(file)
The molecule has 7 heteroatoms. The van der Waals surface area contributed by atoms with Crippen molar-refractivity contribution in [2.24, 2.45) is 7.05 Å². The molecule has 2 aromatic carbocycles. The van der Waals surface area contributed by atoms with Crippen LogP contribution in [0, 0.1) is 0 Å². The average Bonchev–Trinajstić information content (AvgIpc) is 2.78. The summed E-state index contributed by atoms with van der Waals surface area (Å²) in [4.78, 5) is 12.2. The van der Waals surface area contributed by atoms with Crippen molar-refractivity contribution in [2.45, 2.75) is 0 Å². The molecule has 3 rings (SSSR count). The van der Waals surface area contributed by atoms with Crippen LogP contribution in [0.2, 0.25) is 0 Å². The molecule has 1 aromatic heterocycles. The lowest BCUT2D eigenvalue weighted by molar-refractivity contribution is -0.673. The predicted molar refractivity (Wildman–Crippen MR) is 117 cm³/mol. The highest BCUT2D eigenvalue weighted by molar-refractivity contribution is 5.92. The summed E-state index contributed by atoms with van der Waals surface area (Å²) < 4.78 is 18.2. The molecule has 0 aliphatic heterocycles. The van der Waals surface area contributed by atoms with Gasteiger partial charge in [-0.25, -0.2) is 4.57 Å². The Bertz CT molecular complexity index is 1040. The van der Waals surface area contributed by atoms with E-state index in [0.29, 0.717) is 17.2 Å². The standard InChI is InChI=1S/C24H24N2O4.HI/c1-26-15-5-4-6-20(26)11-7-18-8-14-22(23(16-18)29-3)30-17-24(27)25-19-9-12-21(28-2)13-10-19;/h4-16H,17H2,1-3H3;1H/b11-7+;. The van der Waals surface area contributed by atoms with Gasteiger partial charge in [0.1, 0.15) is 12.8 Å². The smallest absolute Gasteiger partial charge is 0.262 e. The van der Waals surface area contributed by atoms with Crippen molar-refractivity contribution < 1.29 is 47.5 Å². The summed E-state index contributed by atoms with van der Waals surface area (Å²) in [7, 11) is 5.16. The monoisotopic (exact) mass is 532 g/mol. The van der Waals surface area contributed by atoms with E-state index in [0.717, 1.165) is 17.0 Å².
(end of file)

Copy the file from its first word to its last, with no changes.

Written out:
The molecule has 7 heteroatoms. The van der Waals surface area contributed by atoms with Crippen molar-refractivity contribution in [2.24, 2.45) is 7.05 Å². The molecule has 2 aromatic carbocycles. The van der Waals surface area contributed by atoms with Crippen LogP contribution in [0, 0.1) is 0 Å². The average Bonchev–Trinajstić information content (AvgIpc) is 2.78. The summed E-state index contributed by atoms with van der Waals surface area (Å²) in [4.78, 5) is 12.2. The van der Waals surface area contributed by atoms with Crippen molar-refractivity contribution in [2.45, 2.75) is 0 Å². The molecule has 3 rings (SSSR count). The van der Waals surface area contributed by atoms with Crippen LogP contribution in [0.2, 0.25) is 0 Å². The molecule has 1 aromatic heterocycles. The lowest BCUT2D eigenvalue weighted by molar-refractivity contribution is -0.673. The predicted molar refractivity (Wildman–Crippen MR) is 117 cm³/mol. The highest BCUT2D eigenvalue weighted by molar-refractivity contribution is 5.92. The summed E-state index contributed by atoms with van der Waals surface area (Å²) < 4.78 is 18.2. The molecule has 0 aliphatic heterocycles. The van der Waals surface area contributed by atoms with Gasteiger partial charge in [-0.25, -0.2) is 4.57 Å². The Bertz CT molecular complexity index is 1040. The van der Waals surface area contributed by atoms with E-state index in [0.29, 0.717) is 17.2 Å². The standard InChI is InChI=1S/C24H24N2O4.HI/c1-26-15-5-4-6-20(26)11-7-18-8-14-22(23(16-18)29-3)30-17-24(27)25-19-9-12-21(28-2)13-10-19;/h4-16H,17H2,1-3H3;1H/b11-7+;. The van der Waals surface area contributed by atoms with Gasteiger partial charge in [0.1, 0.15) is 12.8 Å². The smallest absolute Gasteiger partial charge is 0.262 e. The van der Waals surface area contributed by atoms with Crippen molar-refractivity contribution < 1.29 is 47.5 Å². The summed E-state index contributed by atoms with van der Waals surface area (Å²) in [7, 11) is 5.16. The monoisotopic (exact) mass is 532 g/mol. The van der Waals surface area contributed by atoms with E-state index in [0.717, 1.165) is 17.0 Å².